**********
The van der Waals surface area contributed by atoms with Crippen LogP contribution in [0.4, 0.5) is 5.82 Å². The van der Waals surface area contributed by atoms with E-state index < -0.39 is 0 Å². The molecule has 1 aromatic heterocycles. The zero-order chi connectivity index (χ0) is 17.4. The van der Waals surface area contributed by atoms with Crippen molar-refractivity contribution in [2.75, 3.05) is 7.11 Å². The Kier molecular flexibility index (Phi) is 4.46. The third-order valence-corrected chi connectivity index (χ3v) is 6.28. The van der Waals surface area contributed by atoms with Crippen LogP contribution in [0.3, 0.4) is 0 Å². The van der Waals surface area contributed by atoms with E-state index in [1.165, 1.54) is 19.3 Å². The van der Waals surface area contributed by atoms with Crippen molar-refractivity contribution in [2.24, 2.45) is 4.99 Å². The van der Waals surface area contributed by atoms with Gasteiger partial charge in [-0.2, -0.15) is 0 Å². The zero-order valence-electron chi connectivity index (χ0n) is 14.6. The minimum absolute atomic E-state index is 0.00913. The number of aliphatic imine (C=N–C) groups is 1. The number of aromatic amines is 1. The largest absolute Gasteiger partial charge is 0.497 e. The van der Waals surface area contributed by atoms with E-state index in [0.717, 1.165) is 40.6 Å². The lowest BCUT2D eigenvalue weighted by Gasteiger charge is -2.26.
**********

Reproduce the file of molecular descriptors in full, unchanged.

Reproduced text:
The van der Waals surface area contributed by atoms with Crippen LogP contribution in [0.4, 0.5) is 5.82 Å². The van der Waals surface area contributed by atoms with E-state index < -0.39 is 0 Å². The molecule has 1 aromatic heterocycles. The zero-order chi connectivity index (χ0) is 17.4. The van der Waals surface area contributed by atoms with Crippen molar-refractivity contribution in [2.75, 3.05) is 7.11 Å². The Kier molecular flexibility index (Phi) is 4.46. The third-order valence-corrected chi connectivity index (χ3v) is 6.28. The van der Waals surface area contributed by atoms with Crippen LogP contribution in [0.3, 0.4) is 0 Å². The van der Waals surface area contributed by atoms with E-state index in [1.165, 1.54) is 19.3 Å². The van der Waals surface area contributed by atoms with Crippen molar-refractivity contribution in [2.24, 2.45) is 4.99 Å². The van der Waals surface area contributed by atoms with Gasteiger partial charge in [-0.2, -0.15) is 0 Å². The zero-order valence-electron chi connectivity index (χ0n) is 14.6. The minimum absolute atomic E-state index is 0.00913. The number of aliphatic imine (C=N–C) groups is 1. The number of aromatic amines is 1. The largest absolute Gasteiger partial charge is 0.497 e. The van der Waals surface area contributed by atoms with E-state index in [0.717, 1.165) is 40.6 Å². The lowest BCUT2D eigenvalue weighted by Gasteiger charge is -2.26.